TV chef Jamie Oliver has spent months campaigning for the government to ban the sale of energy drinks to under 16s.

Let’s find out why they are so bad for you and how they could be affecting you child’s education.

Whether you are a tired driver or a sweet-toothed teen there is an energy drink for you, but do you know what they do to your body?

Essentially, energy drinks contain high levels of caffeine and are marketed to enhancing our physical and mental performance. Sounds like a good supplement right??


The problem is that caffeine stimulates the brain and body by borrowing  energy from our reserves. When this runs out we crash and become tired, so what do we do then? We have more caffeine to lift our energy levels up again. This may lead to a vicious cycle and is why Jamie Oliver has branded these drinks ‘addictive’.

The NHS recommends that an adult has no more than 400mg of caffeine per day (for young people it is much less), but just one energy drink can contain as much as 500mg! Energy drinks are also targeted at young people, using bright colours, funky flavours and cool logos. The cans do not legally have to show the amount of caffeine in each drink BUT what the cans do all say is the the drinks are not recommended for under 16s!

In addition to caffeine, these drinks also contain copious amounts of sugar – averaging 15 teaspoons per 500ml can. In short term, and in moderation, sugar can be a useful burst of energy. On the other hand, too much sugar can lead to an increased risk of obesity, heart disease, Type II diabetes and tooth decay.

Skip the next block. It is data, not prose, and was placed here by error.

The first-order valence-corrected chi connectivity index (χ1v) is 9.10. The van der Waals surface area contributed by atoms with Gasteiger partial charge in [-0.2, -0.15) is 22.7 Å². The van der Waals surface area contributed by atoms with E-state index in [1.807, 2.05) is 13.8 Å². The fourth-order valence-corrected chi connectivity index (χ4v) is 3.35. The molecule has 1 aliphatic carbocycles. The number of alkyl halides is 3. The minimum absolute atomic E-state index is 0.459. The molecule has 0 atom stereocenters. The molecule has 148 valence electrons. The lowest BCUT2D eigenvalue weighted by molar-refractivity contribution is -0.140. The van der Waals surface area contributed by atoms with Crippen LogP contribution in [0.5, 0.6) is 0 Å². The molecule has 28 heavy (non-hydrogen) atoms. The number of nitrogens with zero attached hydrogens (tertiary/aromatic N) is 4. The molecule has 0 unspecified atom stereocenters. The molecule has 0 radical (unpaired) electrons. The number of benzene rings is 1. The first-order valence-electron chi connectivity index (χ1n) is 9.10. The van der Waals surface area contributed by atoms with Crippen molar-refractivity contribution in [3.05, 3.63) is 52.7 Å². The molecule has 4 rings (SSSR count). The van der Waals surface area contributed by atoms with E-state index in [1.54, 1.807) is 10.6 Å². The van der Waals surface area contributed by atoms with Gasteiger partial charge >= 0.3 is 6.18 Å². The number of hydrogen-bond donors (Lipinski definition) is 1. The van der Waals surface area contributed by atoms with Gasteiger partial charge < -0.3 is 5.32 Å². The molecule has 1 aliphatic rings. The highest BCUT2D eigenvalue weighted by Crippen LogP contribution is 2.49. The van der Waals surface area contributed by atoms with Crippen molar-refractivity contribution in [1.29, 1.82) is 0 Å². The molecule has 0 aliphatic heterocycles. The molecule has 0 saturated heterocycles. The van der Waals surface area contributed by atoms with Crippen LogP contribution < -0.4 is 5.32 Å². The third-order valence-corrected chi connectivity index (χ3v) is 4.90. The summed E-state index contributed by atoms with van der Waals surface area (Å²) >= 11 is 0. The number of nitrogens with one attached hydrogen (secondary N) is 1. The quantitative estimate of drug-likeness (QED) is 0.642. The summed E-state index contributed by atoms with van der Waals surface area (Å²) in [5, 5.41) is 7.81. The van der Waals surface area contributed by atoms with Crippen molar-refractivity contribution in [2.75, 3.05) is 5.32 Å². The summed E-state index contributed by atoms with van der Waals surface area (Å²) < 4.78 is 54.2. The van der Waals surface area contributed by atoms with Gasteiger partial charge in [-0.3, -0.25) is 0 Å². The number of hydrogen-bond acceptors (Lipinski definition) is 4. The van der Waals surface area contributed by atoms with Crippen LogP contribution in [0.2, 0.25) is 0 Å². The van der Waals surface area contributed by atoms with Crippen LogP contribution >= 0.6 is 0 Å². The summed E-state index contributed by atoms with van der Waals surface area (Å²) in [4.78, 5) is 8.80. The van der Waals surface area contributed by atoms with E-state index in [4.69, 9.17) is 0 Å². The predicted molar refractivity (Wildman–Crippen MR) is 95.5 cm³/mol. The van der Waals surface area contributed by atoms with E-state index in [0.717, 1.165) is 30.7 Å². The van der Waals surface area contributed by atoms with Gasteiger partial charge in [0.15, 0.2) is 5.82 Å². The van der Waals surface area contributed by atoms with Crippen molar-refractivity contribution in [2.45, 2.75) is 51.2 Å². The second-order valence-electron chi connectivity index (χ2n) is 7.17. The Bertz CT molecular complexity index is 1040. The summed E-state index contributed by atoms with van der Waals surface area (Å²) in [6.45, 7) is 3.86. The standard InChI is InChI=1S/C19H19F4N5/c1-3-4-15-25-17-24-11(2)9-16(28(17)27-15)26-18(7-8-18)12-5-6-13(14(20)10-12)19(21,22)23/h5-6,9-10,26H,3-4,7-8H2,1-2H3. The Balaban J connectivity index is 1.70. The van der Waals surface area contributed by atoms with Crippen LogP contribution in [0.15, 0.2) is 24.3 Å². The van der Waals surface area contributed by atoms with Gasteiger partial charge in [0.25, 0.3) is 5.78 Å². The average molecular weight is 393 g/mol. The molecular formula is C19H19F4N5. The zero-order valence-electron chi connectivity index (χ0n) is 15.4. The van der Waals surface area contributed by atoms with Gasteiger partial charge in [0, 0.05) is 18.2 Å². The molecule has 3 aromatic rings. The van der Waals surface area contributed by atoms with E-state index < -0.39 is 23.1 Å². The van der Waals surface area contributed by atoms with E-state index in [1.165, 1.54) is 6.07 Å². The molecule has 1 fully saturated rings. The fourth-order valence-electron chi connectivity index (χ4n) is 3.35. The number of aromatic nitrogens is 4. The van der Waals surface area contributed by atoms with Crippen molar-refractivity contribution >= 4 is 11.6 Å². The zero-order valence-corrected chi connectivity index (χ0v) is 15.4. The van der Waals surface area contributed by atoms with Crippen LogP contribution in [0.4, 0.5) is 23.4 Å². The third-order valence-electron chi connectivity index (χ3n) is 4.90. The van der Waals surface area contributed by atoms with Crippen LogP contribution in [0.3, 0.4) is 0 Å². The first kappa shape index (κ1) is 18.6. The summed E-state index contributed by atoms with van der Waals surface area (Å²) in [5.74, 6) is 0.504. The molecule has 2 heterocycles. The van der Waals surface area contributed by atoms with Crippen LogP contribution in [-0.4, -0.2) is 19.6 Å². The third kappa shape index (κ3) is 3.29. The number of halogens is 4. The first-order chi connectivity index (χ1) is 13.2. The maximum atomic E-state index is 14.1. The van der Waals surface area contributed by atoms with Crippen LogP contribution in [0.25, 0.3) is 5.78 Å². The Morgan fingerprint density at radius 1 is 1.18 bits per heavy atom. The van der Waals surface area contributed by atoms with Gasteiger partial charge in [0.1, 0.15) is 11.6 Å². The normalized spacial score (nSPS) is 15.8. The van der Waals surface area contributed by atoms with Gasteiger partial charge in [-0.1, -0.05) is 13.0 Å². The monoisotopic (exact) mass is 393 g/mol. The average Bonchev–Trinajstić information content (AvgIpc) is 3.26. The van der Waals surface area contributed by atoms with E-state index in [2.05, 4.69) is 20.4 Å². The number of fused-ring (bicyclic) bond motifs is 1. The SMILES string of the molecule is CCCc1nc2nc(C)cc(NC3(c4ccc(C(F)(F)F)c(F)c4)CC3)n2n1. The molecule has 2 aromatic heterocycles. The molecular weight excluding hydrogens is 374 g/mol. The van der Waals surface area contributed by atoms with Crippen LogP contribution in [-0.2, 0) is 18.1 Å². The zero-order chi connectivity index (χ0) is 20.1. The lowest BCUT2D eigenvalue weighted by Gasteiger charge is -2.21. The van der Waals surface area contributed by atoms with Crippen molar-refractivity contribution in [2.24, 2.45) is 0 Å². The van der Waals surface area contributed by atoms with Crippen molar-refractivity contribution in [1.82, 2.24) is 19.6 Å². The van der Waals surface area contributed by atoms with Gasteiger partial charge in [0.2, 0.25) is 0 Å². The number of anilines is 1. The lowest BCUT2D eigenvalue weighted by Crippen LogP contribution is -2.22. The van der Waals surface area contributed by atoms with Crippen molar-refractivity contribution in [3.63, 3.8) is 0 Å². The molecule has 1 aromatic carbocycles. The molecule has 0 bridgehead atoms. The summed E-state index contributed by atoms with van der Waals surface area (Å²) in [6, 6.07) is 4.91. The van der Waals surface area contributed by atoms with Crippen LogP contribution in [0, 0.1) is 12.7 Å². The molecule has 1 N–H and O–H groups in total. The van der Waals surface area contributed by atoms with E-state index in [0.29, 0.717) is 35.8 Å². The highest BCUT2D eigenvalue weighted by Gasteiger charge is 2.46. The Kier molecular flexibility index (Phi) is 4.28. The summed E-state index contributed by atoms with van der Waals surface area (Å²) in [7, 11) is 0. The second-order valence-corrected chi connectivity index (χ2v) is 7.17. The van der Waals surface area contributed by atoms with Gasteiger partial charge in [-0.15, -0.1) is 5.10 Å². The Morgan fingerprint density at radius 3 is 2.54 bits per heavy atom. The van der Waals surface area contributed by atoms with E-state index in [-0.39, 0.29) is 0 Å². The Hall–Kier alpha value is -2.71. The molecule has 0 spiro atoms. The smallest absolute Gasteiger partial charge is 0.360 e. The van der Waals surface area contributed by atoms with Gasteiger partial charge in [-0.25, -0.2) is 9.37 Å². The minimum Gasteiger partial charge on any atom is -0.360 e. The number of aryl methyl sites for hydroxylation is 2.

All this shows that energy drinks with their high sugar and caffeine content are the opposite of the positive, healthy beverages we may perceive them to be.

Jamie Oliver is now calling on health secretary, Jeremy Hunt, to ban the sale of energy drinks to those who are under 16 years of age and has teamed up with the National Education Union to show the negative effect on education standards. Teachers have declared that children “under the influence” are impossible to teach, while the crash makes them look like they haven’t slept for a week. This is hugely obstructive to learning.

If it is energy you need, cutting out caffeine may be a good start so you can then depend on your own natural sources of energy. A balanced diet, a good, quality routine of sleep, and regular exercise can all boost energy levels efficiently and naturally. One of the first signs of dehydration is tiredness but instead of opting for a quick fix energy drink, water is more beneficial in the long run, hydrating the mind and body, feeling less fatigued and contributing to a healthy lifestyle.

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